Sunday, March 22, 2009

Competitive Gaming?

In a post queued for tomorrow on the CSN blog, I take up the subject of proprietary games, cite a somewhat violent one (Half Life 2). I know cynics are thinking I might be hiding behind AVP talk, using Quakerism as a mask, while giving a green light to tastelessly violent video games of no socially redeeming value. Am I selling out to make money then?

The question is misconceived in the sense that I'm not playing traffic cop, am not some uber-censor handing down edicts on what people might play. Personally, I'm looking forward to cooperative, team-building sports, not necessarily indoors, that make use of new toyz.

Geocaching is certainly a start, already has group aspects.

The question about proprietary games "in principle" is more properly a concern for the CIO probably, but I'm already somewhat aware of his thinking on this issue. Engineers want layers of open source at strategic levels within the chip-to-cloud stack. Closed off, veiled and/or private levels (as in proprietary) are not an anathema. It's only if private interests become greedy and seek to exert some kind of stranglehold on resources held in common, that we must be prepared to defend our freedoms.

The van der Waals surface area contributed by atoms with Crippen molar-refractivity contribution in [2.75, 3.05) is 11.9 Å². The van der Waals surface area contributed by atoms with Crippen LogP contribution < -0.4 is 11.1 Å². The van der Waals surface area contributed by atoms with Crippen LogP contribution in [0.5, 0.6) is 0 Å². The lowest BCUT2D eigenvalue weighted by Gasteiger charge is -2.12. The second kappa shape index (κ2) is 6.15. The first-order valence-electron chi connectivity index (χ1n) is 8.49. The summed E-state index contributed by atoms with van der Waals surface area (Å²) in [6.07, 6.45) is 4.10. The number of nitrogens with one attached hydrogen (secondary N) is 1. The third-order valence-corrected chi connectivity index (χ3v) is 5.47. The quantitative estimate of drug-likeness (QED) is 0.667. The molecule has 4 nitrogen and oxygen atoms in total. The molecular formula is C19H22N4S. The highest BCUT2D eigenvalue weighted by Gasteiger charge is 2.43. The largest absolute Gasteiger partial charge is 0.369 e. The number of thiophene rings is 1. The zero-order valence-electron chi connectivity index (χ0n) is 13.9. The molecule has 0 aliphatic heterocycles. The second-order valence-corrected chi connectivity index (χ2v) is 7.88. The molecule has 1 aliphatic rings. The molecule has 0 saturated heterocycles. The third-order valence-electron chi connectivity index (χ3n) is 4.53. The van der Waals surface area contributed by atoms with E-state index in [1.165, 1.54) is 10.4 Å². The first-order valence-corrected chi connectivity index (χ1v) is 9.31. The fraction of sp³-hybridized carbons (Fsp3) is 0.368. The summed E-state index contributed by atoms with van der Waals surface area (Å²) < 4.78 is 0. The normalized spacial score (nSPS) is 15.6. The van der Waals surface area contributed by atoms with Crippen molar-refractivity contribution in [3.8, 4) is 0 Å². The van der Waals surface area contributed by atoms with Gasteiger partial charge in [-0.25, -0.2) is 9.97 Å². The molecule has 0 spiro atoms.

I'm so far unable to see Milk, even though it's close by at The Bagdad. Too much happening, no frills allowed. I appreciate getting the invitation though. Someday I'll have a social life again. As things stand, I'm grateful for congenial coworkers. Increasing the supply of qualified personnel remains a top priority. I'm seeing some positive signs, amidst a lot of unrealism.

I'm glad the FWCC meeting went well. I appreciate hearing from attenders Eddy and Leslie, as well as from Nancy herself. Had I not been so immersed in Wanderers Retreat XVII, I might have made at least part of it, even though Canby is a ways (just south of Oregon City).